Lynette Louise


When White People Are Color Blind They Perpetuate the Problem

Family safety depends upon the ability to know what others see when they gaze upon your group.


My daughter took her four young children to the photographer. She wanted a professionally crafted picture of her boys. It was an excessive expenditure meant to cement them as “Four Brothers, One World!” In fact, eventually, years later, she would make them a website bearing this motto meant to promote diversity as well as solidify her wishes. But that is closer to now and this story was then. .


My daughter’s sons were a bit of a rainbow collection. She had mixed her very white genetics into two Arabs, an Italian, and an African American. She was happily married to the father of her youngest son. Their family was very diverse. Hubby came with his own bag of mixed children and grandchildren and together they could fill a room with a variety indicative of differing ages, races, sexes, and gender identifications. Though she embraced them all she also wanted to engender a tight connection between her own biological four. She wanted for her sons what she had gained for herself. She affectionately recalled the many years of absolute commitment to and from her own biological sister. She even recalled the moments when she chose to cultivate that closeness. She hoped they might evolve into relationships that were similarly purposeful.


So she took them to the photographer. To create a memory. To begin a process.


It was common in those days to offer affordable family pictures that included costuming,  which this one did.


A few weeks later she resisted the sales pitch and multiple single shots, picked up the eight by ten version of the one and only group picture she could afford and brought it home for all to see. It was all caps ADORABLE! Totally the cutest picture I had ever seen. Delighted she showed it to her sister, who laughed, “Oh My God! Declyn is dressed like a slave.”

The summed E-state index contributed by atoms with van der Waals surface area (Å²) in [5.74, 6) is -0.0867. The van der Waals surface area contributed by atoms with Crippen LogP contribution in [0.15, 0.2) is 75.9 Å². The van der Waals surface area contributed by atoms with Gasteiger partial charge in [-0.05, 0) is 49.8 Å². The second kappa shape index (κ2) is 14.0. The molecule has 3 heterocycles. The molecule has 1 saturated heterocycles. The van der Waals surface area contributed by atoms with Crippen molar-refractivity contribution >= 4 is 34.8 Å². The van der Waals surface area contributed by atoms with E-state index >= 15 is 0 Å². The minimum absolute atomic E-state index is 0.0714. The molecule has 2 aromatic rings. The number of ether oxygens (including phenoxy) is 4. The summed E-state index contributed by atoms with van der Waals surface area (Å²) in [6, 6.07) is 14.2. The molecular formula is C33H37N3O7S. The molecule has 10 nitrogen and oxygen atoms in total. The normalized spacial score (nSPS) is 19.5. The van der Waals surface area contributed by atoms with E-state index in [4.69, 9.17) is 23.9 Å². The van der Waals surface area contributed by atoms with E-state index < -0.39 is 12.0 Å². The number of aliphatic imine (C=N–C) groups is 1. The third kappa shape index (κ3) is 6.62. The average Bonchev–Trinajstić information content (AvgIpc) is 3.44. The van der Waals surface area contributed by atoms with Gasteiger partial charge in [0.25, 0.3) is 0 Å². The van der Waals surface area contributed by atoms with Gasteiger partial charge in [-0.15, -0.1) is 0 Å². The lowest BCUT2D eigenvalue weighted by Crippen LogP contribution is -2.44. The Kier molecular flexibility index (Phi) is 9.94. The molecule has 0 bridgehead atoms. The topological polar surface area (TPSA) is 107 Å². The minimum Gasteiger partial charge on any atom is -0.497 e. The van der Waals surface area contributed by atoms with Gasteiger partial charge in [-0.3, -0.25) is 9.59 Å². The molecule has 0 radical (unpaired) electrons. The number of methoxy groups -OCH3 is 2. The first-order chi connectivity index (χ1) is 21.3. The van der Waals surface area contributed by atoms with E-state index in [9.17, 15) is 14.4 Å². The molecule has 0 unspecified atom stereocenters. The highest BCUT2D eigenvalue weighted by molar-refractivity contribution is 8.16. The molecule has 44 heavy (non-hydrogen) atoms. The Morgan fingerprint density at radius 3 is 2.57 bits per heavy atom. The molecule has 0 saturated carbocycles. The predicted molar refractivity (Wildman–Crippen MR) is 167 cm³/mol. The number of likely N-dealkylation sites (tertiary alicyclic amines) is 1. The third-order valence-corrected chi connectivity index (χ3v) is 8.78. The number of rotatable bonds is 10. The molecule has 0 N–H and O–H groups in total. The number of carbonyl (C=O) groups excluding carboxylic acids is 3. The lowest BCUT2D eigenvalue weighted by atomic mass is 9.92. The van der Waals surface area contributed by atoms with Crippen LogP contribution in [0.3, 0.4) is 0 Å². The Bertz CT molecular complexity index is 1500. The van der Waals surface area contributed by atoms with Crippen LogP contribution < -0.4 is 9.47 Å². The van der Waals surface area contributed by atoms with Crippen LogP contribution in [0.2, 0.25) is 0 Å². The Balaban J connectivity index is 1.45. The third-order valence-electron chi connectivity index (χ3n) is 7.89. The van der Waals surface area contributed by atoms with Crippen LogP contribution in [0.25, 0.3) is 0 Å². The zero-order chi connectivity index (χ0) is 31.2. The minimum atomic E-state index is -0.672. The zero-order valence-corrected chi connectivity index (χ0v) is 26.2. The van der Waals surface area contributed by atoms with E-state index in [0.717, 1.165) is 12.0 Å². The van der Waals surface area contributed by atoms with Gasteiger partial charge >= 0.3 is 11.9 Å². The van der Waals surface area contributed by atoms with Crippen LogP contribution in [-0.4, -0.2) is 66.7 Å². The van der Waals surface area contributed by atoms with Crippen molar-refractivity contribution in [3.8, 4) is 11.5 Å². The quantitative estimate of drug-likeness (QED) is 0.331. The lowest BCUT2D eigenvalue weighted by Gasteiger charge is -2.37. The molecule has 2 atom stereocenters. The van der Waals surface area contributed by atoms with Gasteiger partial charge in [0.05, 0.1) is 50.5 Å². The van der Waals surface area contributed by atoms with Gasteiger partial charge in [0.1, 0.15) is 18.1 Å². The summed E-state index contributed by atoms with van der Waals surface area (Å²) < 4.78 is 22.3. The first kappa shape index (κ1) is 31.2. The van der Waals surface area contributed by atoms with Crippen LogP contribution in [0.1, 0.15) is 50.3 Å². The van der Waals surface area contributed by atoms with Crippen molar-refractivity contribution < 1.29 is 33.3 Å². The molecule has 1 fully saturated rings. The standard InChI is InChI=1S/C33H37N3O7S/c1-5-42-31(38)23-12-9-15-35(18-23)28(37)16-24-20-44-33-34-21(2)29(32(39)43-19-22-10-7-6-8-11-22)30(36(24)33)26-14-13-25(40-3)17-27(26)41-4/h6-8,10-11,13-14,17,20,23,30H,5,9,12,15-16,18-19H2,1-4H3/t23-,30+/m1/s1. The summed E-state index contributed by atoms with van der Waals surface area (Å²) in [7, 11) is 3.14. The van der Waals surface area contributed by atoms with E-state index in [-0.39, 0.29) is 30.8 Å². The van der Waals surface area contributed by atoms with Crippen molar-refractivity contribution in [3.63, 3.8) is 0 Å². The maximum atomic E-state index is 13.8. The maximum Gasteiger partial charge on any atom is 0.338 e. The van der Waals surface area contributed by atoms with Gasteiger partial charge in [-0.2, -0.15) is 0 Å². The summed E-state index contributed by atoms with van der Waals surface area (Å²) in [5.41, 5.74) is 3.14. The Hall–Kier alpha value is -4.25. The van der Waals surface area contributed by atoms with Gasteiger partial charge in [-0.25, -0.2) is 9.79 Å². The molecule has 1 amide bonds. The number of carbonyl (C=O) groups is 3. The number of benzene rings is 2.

We all looked again. She was right. His brothers looked like the wealthy slave owners while he looked like the happy little whipping boy to be.


Thus it was that those of us who hadn’t seen the symbolism before my younger daughter  pointed it out saw it now; kind of, but not really. Declyn in his curly haired, shirtless overalls and one cheek dimple just looked too cute to us. We understood what she was saying but it didn’t seem important so we saw it but we also didn’t.  In our white-skinned defense to us, slavery wasn’t really a thing.  We are originally from Canada so slavery wasn’t in our history books and we didn’t know anyone with memories on the subject. For us slavery was more relatable as a game of role-play, like actors in a movie. Or, in this case, child actors playing dress up for the camera. We were more than color blind; we were assumption blind. “How could anyone see it as anything but a cute little slave and his white owners?” And still we didn’t hear the insult. It was picture perfect.


To us.


Who were not black.


And did not grow up with this photo proudly displayed on the figurative mantle.


The photo wherein three looked like masters and only one like a slave.



Childhood reflections are visual, memories are written by any story the mind sees.


My grandson was about five and laying on the floor of the back seat of my car. He was a creative introverted boy. Whenever he chatted from some hidden location the freedom of not being able to see the person he was talking to react let his mind wander. His stories swirled in the chasm between experience and imagination. He was jabbering on and on about this new town we had moved to and how Santa Clause created the world. He insisted that the lights glittering from the houses proved his point. It was Christmas and all the colored elves had finished making the toys. Santa Clause was Jesus and Jesus was coming. “What are the colored elves doing?” I asked. “Sleeping on the couch. That was a lot of toys.” How cute it all seemed. He was mixing it all together, adding the influence of his hardworking dad, trying to make sense of the stories in his head.